9. Implied Volatility Indices and ARCH Models

  1. Evdokia Xekalaki and
  2. Stavros Degiannakis

Published Online: 31 MAR 2010

DOI: 10.1002/9780470688014.ch9

ARCH Models for Financial Applications

ARCH Models for Financial Applications

How to Cite

Xekalaki, E. and Degiannakis, S. (2010) Implied Volatility Indices and ARCH Models, in ARCH Models for Financial Applications, John Wiley & Sons, Ltd, Chichester, UK. doi: 10.1002/9780470688014.ch9

Author Information

  1. Department of Statistics Athens University of Economics and Business, Greece

Publication History

  1. Published Online: 31 MAR 2010
  2. Published Print: 16 APR 2010

ISBN Information

Print ISBN: 9780470066300

Online ISBN: 9780470688014

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Keywords:

  • ARCH models;
  • explanatory variable;
  • implied volatility indices;
  • VIX index;
  • volatility forecasts

Summary

Implied volatility is the standard deviation of the return on the asset, which would have to be fed into a theoretical option pricing formula to yield a theoretical value identical to the price of the option in the marketplace, assuming all other inputs are known. The computation of implied volatility indices takes into account the latest advances in financial theory, eliminating measurement errors that had characterized implied volatility measures. Implied volatility indices appear to eliminate the biases and misspecification problems that characterized the implied volatility measures, they are regarded as informative variables for forecasting the next day’s volatility. Including realized or implied volatility as an explanatory variable in an ARCH model appears to lead to more accurate volatility forecasts. The chapter compares S&P500 log-return one-step-ahead volatility forecasts obtained at time t with and without the incorporation of information on the closing price of the VIX index at time t-1.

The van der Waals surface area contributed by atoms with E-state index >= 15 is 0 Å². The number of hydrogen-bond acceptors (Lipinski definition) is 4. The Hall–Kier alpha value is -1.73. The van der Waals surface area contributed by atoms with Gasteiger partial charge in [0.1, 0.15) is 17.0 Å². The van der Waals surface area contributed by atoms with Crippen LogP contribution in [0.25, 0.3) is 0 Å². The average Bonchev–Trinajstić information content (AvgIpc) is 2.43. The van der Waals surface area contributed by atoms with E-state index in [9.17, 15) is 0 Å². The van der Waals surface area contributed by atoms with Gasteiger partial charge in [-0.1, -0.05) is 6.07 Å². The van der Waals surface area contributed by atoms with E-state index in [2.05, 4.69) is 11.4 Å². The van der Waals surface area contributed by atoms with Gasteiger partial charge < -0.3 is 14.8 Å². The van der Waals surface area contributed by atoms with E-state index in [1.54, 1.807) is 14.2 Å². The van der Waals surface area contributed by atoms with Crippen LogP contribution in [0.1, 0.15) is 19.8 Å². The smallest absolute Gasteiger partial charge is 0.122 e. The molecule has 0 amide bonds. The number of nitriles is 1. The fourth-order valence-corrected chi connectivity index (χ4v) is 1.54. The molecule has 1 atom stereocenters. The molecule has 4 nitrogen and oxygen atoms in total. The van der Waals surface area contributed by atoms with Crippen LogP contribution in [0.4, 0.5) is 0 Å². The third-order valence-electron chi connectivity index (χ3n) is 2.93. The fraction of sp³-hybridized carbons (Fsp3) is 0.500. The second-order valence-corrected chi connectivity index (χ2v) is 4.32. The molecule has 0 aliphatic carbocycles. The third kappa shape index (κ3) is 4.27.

Controlled Vocabulary Terms

autoregressive conditional heteroskedasticity; Forecast accuracy; Independent variable